Skip to main content

The Right Path?

Every Tuesday, I participate in Slice of Life, started by Two Writing Teachers. It helps me create, evaluate, review, reflect, and revise.

Writing helps you understand the world, and find your place in it. (Katherine Applegate)

My son is struggling to find his place in the world. I wasn't going to share it here, but I do my best thinking on my blog. 

My boy is extraordinary. He is brilliant, but sensitive and empathetic in a way that might make Ghandi stop and take notes. I've had to push him to be willing to read books where sad things happen because he feels it so intensely and so he avoids that explosion of emotion. I pushed him because, well think about it, is there any book worth reading that doesn't have something sad happen? Sadness makes us understand motive and purpose. It is no coincidence that in the movie Inside Out, Sadness is the most critical component of human emotion.

As parents, we have struggled to help my son through his school experience and lack of social life. He does make great friends outside of school, but they are usually older and more respectful of his identity. It is October 6th and instead of settling in to the new school year, my son seems more restless and bored. He is almost entirely disengaged from his school learning. So this afternoon, my husband and I move into unchartered waters. We are meeting with the principal to make a plan to transition Felix to the middle school this month. He will skip the rest of fifth grade. I am basing this huge decision on the concept that it could help, it won't be worse. It is these times when I need to call on the universe to show me that this is, in some small part, the right path for him. 

He deserves it.


  1. I decided to comment on this post instead of the one you posted this morning because it moved me so much. At this time last year we went through a similar parenting crossroads and it required a lot of trust. I love the way you wrote about it. I love what you said about the importance of teaching an empathetic kid how to handle sadness, and the importance of sadness itself. Your mother's heart shines through in every word.

  2. You are taking a leap of faith for your child, something all parents have to do in some way, some time--and sometimes more than once! You know your child and his needs, you have a plan with only his best future in mind, you are acting out of love for his welfare--that's parenting from the heart. Fingers crossed for a positive outcome!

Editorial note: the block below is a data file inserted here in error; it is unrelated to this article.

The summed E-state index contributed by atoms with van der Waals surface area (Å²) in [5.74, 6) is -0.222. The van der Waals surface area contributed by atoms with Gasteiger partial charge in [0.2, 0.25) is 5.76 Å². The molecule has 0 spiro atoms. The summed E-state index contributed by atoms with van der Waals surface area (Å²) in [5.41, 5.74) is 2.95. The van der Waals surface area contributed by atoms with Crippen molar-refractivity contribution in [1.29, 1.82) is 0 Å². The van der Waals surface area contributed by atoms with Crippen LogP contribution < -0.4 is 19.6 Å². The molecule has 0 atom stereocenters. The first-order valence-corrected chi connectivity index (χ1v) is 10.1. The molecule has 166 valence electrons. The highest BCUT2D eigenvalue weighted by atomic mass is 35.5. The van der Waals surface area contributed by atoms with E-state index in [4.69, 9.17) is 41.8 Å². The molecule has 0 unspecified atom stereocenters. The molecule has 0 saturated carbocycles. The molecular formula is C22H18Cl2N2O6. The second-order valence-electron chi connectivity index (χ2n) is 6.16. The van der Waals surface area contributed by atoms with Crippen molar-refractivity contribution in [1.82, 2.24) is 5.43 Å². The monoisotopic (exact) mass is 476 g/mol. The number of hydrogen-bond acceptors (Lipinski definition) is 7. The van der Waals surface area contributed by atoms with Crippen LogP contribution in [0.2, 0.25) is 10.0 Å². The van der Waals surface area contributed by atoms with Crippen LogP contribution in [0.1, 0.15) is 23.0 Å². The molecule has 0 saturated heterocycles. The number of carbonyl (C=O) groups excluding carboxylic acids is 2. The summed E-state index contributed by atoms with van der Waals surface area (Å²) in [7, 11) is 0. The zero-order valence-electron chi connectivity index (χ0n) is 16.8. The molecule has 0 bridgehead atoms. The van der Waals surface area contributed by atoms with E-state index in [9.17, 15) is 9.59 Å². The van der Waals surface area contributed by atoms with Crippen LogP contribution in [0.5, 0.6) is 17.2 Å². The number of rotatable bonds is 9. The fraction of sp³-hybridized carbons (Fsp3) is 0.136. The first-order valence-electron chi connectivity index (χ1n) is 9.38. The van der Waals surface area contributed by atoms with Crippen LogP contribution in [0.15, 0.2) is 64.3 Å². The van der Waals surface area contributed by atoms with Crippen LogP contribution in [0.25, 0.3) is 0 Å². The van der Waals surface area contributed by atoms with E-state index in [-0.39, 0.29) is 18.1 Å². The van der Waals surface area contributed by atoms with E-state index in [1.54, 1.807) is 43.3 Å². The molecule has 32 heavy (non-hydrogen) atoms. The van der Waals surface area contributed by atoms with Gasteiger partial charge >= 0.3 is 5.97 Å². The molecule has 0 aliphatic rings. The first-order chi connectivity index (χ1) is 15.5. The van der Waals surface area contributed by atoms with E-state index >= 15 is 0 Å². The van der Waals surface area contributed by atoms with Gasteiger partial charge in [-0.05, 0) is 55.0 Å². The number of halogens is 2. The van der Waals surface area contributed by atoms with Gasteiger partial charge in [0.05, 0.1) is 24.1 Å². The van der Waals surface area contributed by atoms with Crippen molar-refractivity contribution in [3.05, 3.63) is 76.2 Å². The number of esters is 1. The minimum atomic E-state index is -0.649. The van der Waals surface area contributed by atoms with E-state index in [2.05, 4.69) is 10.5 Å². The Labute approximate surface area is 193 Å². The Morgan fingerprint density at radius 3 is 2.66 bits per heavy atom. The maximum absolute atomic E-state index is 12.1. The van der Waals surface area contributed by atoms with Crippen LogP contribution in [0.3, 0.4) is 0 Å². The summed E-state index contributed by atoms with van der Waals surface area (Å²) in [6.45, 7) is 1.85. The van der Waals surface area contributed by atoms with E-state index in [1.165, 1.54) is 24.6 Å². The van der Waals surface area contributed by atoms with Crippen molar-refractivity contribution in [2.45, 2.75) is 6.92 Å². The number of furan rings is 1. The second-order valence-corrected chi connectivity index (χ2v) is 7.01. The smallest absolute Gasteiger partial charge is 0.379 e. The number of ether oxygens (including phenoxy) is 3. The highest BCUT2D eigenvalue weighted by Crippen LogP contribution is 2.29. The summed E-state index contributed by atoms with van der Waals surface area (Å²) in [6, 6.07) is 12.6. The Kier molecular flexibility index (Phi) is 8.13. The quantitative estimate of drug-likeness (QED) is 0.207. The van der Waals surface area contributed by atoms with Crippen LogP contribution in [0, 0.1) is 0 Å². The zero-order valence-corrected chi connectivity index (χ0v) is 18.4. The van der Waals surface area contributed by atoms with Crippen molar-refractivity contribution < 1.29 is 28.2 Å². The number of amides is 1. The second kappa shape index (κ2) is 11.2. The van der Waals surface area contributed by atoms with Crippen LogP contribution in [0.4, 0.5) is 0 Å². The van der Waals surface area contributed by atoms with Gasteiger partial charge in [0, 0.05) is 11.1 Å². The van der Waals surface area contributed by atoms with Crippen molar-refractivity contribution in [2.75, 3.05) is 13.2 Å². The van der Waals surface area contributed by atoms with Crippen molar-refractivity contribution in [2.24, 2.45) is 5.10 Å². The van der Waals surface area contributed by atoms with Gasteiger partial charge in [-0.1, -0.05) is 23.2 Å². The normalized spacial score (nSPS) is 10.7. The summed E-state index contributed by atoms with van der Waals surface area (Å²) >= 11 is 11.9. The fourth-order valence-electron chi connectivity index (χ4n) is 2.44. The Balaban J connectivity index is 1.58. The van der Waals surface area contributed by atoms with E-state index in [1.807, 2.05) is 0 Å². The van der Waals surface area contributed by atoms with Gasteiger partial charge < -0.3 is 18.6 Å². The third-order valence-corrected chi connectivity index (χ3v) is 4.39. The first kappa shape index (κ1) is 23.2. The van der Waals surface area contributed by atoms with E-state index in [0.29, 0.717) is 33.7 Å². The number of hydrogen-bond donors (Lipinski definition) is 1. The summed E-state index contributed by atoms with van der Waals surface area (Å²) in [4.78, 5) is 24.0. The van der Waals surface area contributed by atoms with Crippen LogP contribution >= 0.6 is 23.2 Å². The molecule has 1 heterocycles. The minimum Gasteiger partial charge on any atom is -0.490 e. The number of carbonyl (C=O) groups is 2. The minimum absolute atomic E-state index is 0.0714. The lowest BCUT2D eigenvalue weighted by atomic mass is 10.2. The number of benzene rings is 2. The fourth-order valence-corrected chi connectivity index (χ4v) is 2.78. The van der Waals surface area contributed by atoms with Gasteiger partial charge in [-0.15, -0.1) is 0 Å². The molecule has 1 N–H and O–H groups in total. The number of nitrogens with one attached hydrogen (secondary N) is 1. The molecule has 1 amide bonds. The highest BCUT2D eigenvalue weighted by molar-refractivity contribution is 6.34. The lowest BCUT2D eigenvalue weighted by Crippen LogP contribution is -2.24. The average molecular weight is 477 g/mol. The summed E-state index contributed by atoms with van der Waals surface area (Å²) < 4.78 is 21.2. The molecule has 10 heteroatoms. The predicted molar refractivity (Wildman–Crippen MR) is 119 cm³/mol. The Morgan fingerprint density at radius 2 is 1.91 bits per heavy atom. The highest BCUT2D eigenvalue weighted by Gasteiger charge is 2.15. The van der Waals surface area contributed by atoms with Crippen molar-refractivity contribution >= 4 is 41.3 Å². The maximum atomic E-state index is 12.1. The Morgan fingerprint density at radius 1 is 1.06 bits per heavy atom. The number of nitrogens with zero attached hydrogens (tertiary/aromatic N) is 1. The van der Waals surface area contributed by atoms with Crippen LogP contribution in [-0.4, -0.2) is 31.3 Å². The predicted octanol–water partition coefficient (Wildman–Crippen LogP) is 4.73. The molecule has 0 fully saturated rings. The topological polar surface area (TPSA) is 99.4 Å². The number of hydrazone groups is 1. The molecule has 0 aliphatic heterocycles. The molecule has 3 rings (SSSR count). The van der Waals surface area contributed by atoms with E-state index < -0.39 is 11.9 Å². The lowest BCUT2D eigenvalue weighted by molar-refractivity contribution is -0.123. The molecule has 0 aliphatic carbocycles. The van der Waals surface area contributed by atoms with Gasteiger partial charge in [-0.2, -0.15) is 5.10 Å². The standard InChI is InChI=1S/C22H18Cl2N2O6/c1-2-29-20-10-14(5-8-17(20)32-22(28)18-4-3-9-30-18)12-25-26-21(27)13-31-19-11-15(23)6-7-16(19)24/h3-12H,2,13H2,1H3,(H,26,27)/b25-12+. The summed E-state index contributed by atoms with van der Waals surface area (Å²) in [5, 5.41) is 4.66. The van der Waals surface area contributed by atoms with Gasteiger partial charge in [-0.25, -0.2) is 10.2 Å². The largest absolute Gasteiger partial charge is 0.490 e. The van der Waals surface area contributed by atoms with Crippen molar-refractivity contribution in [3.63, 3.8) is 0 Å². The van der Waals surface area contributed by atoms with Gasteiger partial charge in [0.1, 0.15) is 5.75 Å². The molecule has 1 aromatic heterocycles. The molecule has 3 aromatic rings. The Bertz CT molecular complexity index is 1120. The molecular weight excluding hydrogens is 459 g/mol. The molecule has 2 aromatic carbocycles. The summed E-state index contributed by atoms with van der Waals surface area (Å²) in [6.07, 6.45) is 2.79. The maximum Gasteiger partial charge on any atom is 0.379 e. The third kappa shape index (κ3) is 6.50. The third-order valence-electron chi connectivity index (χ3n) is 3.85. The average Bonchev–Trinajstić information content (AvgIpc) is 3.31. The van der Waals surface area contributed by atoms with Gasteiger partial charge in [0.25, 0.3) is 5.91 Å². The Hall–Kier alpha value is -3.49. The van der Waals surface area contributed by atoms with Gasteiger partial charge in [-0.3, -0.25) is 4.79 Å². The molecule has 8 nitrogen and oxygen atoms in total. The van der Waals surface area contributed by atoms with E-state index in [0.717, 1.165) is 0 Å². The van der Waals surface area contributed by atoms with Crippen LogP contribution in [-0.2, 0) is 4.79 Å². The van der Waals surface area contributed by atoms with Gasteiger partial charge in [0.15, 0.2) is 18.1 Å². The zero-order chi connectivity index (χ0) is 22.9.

Post a Comment

Popular posts from this blog

5 Ways to Help Gifted Kids Find Their Gifts

When I work with gifted kids, I'm amazed by their lack of understanding about what interests them. They know how to surf the net exhaustively for Youtube videos that make them laugh, but not what skills and practices further their interests.

Developing interests and passions is critical to these students. Many people out there tell me that this is not just for gifted kids, that their average developing child needs to know how to do this too. While of course I agree that this is true, I also think that typical academic, fine arts, and sports programs are available in most communities are enough to engage and motivate most kids. Not true of gifted children who become jaded, disinterested, and shut down quickly when a program doesn't meet their needs.
Most people think of gifted students as being prodigies who know exactly where their gifts lie. This couldn't be further from the truth. In fact, I often question if some children who are identified as gifted will ever find thei…

Moo by Sharon Creech

I moved to Maine in 1982. I was a thirteen year old freshman in high school fresh out of a childhood in New York City. It sounds more exotic than it really was. The Maine I moved into wasn't so rustic. The town, Cape Elizabeth, is quite upwardly mobile––think Boston suburb. I remember distinctly the day my friends told me we were headed to the Fryeburg Fair. I had been to a few Maine county fairs over the summers I spent Downeast on the coast of Maine, so I knew what to expect. The 4H clubs mesmerized me. These kids who took such control of large livestock were amazing. They knew what they were doing. They were all pig whisperers and lamb crooners. These animals I knew nothing about in the real world were kept clean, safe and show-worthy by kids who looked to be no more than nine or ten years old. At sixteen or so, I felt too old to learn how but man did I want to join that club.
Wordsmith Sharon Creech has come out with the new middle grade novel, Moo. It is kind of a verse nove…

DigiLit Sunday: Relationships

In the light of the moon, a little egg lay on a leaf..

On Sunday, I interviewed a woman named Julie Lindsay. She lives in Australia and started a company called Flat Connections. Her message to me was that Web 2.0 tools have changed the face of education. It brought the walls down so that we could all reach each other.

On  Monday, I read a book by Pernille Ripp, a teacher living in Wisconsin. In Reimagining Literacy through Global Connections, Ripp's message to me was to keep it simple when going global, the students just need to know they can connect and share who they are.

On Tuesday, I voxed Julieanne Harmatz. "Let's do this!" I said. "I've got a fourth grade, you've got a fifth. Mine is in Maine, yours is in California. Let's read together and share thoughts." She agreed.

On Wednesday, Julieanne emailed suggestions for three books she had multiple copies of. I book talked them to my students that afternoon.

On Thursday, I worked online with…